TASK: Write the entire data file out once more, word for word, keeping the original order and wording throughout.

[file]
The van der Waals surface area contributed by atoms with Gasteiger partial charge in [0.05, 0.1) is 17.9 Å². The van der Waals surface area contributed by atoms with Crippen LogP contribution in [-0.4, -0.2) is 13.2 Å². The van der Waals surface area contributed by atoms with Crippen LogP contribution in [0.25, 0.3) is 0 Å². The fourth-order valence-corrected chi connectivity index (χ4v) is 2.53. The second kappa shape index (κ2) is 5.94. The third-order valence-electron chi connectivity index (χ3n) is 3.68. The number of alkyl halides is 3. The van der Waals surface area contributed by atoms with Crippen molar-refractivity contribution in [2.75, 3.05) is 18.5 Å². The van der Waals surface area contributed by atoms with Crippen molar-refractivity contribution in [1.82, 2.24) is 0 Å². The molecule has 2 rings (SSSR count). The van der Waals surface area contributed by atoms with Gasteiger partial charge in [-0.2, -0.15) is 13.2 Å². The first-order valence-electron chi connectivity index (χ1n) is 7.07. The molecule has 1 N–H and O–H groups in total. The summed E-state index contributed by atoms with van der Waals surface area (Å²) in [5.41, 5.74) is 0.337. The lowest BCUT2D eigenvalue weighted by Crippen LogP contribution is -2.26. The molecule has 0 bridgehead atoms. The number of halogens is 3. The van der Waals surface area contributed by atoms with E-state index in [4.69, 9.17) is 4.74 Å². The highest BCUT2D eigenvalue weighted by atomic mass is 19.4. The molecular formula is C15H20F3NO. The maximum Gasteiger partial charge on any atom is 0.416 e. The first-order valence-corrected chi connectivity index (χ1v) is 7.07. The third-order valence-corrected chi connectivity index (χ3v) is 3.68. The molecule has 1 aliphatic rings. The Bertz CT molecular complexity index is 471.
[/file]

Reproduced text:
The van der Waals surface area contributed by atoms with Gasteiger partial charge in [0.05, 0.1) is 17.9 Å². The van der Waals surface area contributed by atoms with Crippen LogP contribution in [-0.4, -0.2) is 13.2 Å². The van der Waals surface area contributed by atoms with Crippen LogP contribution in [0.25, 0.3) is 0 Å². The fourth-order valence-corrected chi connectivity index (χ4v) is 2.53. The second kappa shape index (κ2) is 5.94. The third-order valence-electron chi connectivity index (χ3n) is 3.68. The number of alkyl halides is 3. The van der Waals surface area contributed by atoms with Crippen molar-refractivity contribution in [2.75, 3.05) is 18.5 Å². The van der Waals surface area contributed by atoms with Crippen molar-refractivity contribution in [1.82, 2.24) is 0 Å². The molecule has 2 rings (SSSR count). The van der Waals surface area contributed by atoms with Gasteiger partial charge in [-0.2, -0.15) is 13.2 Å². The first-order valence-electron chi connectivity index (χ1n) is 7.07. The molecule has 1 N–H and O–H groups in total. The summed E-state index contributed by atoms with van der Waals surface area (Å²) in [5.41, 5.74) is 0.337. The lowest BCUT2D eigenvalue weighted by Crippen LogP contribution is -2.26. The molecule has 0 bridgehead atoms. The number of halogens is 3. The van der Waals surface area contributed by atoms with E-state index in [4.69, 9.17) is 4.74 Å². The highest BCUT2D eigenvalue weighted by atomic mass is 19.4. The molecular formula is C15H20F3NO. The maximum Gasteiger partial charge on any atom is 0.416 e. The first-order valence-corrected chi connectivity index (χ1v) is 7.07. The third-order valence-corrected chi connectivity index (χ3v) is 3.68. The molecule has 1 aliphatic rings. The Bertz CT molecular complexity index is 471.